click to enlarge Lemon cake at Clyde. - DANIELLE LIRETTE
Lemon cake at Clyde.
Danielle Lirette
Speaking of entrees, they taste a lot better when they’re part of the $25 prix fixe supper on Sundays and Mondays, when three courses are offered for roughly the same price as a main. When you’re getting a deal, it’s easier to go with the flow, scraping off an overly salty Chinese five-spice sauce to enjoy the tender pork loin underneath. And you don’t mind rescuing the roast chicken from its equally salty demi-glace. But it’s not so fun to pay $25 for an à la carte hanger steak when the meat isn’t cooked to the requested temperature and is thrown on a plate with French fries and fat onion rings that could double as fast-food fare. (The steak is no longer on the menu.)

I’ve lived in capital cities where neighborhood haunts were my go-to, with food that was a few notches down from the top but where ambience and convenience made up for it. Clyde could be that place, if only the kitchen worked with more precision. The menu, designed by executive chef Vic Arreola, has a nice flow to it, with wine-friendly small plates, a handful of seasonal, vegetable-based sides, and simple mains with slightly offbeat accents. Hummus made of house-smoked chickpeas is blended with paprika and served with taro chips. Carrots are tinged with brown butter and ginger. Meatballs, offered one night as an add-on to the prix fixe menu, were bathed in sundried-tomato-and-basil butter. Polenta fries, thickly cut and stacked like Lincoln logs, make a smart start when dipped in garlic aioli.

click to enlarge Risotto cakes look better than they taste. - DANIELLE LIRETTE
Risotto cakes look better than they taste.
Danielle Lirette
But supporting elements have a way of talking boldly and overstaying their welcome. This is especially noticeable because Clyde itself is fairly subtle, with couples talking softly in the dining areas and rowdier folks far off in the bar. Salt was widely overused. The hummus would have been enchanting with half the smokiness. Ditto the polenta alongside the chicken, which was overly smoky with smoked paprika.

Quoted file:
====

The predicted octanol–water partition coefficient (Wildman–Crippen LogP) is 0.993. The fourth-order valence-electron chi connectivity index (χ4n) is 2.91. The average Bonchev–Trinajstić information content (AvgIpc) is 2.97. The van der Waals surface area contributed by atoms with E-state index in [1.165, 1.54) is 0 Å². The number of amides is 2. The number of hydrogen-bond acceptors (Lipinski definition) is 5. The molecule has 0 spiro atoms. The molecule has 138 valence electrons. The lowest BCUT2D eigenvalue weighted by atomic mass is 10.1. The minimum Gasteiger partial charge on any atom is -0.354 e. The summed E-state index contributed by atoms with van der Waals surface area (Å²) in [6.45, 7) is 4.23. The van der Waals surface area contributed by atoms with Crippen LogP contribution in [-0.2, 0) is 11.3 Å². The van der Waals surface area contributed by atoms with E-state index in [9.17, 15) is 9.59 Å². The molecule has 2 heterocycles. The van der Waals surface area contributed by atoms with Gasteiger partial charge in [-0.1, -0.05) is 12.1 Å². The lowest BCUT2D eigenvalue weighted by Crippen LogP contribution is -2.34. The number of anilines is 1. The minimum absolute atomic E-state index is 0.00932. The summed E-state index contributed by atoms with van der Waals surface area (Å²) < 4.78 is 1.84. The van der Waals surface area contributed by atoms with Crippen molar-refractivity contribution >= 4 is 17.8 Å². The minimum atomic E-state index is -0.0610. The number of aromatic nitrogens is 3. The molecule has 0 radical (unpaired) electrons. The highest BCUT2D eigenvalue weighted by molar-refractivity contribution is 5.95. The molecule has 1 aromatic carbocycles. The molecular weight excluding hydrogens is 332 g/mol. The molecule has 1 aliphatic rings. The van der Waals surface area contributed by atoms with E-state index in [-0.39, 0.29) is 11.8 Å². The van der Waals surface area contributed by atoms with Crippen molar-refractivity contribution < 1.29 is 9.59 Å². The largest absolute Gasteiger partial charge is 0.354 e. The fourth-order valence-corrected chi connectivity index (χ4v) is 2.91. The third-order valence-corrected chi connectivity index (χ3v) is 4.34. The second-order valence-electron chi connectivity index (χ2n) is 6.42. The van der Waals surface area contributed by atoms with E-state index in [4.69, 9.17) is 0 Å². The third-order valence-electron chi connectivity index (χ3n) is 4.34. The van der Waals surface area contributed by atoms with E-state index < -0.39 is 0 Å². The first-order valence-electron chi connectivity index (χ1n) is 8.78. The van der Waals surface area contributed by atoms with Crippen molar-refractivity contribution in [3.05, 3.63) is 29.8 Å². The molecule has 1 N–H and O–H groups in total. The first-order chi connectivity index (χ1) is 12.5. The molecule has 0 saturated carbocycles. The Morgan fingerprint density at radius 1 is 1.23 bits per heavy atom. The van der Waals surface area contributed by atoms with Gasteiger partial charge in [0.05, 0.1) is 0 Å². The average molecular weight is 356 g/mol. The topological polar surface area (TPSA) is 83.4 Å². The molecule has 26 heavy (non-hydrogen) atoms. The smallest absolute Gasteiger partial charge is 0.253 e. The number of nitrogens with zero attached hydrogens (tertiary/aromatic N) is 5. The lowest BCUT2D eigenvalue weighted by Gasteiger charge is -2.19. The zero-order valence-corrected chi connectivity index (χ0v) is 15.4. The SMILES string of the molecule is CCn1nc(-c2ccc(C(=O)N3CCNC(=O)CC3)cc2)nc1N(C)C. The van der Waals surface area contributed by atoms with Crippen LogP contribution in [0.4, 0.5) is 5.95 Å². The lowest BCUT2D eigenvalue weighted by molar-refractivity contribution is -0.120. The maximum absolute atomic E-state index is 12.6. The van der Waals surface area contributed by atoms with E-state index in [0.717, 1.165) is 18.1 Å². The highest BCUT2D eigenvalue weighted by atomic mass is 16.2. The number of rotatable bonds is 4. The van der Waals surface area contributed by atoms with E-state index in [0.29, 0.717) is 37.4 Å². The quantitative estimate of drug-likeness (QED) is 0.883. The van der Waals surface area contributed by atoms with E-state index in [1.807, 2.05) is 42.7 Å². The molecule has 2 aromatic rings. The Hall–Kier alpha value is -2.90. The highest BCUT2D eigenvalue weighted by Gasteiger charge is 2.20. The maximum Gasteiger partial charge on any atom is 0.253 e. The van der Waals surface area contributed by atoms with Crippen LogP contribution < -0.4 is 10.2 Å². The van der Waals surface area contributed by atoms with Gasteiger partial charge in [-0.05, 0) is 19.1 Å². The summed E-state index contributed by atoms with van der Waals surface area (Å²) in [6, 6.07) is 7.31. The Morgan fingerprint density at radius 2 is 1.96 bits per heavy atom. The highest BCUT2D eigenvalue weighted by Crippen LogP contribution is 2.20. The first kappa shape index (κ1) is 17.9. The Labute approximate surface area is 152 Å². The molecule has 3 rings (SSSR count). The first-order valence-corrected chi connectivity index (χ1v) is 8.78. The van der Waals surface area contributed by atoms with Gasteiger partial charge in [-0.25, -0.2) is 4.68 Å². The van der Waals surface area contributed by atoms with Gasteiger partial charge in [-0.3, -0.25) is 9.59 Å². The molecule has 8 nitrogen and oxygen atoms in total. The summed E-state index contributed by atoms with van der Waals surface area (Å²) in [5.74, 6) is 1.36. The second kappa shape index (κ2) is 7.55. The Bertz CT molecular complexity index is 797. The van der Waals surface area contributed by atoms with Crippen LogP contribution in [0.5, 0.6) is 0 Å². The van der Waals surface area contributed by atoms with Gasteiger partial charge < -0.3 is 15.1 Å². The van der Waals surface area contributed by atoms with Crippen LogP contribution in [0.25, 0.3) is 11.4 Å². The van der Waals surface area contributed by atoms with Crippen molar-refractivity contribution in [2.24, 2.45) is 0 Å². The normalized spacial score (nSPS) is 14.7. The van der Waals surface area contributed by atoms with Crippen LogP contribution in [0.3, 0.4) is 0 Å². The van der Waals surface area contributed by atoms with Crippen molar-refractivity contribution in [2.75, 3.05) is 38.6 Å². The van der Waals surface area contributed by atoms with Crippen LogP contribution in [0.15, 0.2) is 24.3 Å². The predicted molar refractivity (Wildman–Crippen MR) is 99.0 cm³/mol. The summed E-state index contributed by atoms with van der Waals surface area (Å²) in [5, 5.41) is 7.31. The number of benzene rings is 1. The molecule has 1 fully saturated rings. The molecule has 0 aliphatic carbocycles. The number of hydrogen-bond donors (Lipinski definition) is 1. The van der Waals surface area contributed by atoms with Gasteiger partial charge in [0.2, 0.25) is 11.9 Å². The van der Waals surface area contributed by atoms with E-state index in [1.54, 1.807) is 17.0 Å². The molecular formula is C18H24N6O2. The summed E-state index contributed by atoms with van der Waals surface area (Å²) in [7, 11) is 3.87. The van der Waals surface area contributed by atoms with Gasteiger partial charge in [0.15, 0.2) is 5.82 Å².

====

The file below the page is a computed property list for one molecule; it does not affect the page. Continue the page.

Other dishes showed an equal lack of finesse. Risotto cakes with watercress, tomato gastrique and mushrooms looked lovely, but the discs were more gummy than cakey and fell apart when scooped off the platter. Peppadew vinaigrette clashed with the sweetness of apple slices on a salad of local greens. Unfrosted lemon cake could’ve used frosting to cover up the brown, dried-out edges. Bourbon-butter sauce with ginger-molasses cake was congealed and grainy. And the winter-vegetable gratin looked like something my college cafeteria used to serve: The brown, seemingly creamless stack of beets, turnips and parsnips was covered not with crispy breadcrumbs, but with overlapping slices of cheese.

The current iteration of Clyde isn’t going to kick-start a new era for wine bars. Right now, it needs tweaks just to do justice to its core concept.

112 Eighth Avenue
Hours: 4-10 p.m. Monday-Tuesday, 11 a.m.-11 p.m. Wednesday-Saturday, 11 a.m.-10 p.m. Sunday

Polenta fries $8
Smoked hummus $12
Meatballs $12
Risotto cakes $18
Roast chicken breast $21
Roasted pork loin $23
Winter-vegetable gratin $10
Ginger-molasses cake $8
Lemon cake $8

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Gretchen Kurtz has worked as a writer for 25 years; during that time she's stomped grapes in Napa, eaten b'stilla in Fez, and baked with Buddy Valastro, aka the Cake Boss. Her work has appeared in publications including Boulevard (Paris), Diversion, the New York Times and Westword. Our restaurant critic since 2012, she loves helping you decide where to eat and drink tonight.
Contact: Gretchen Kurtz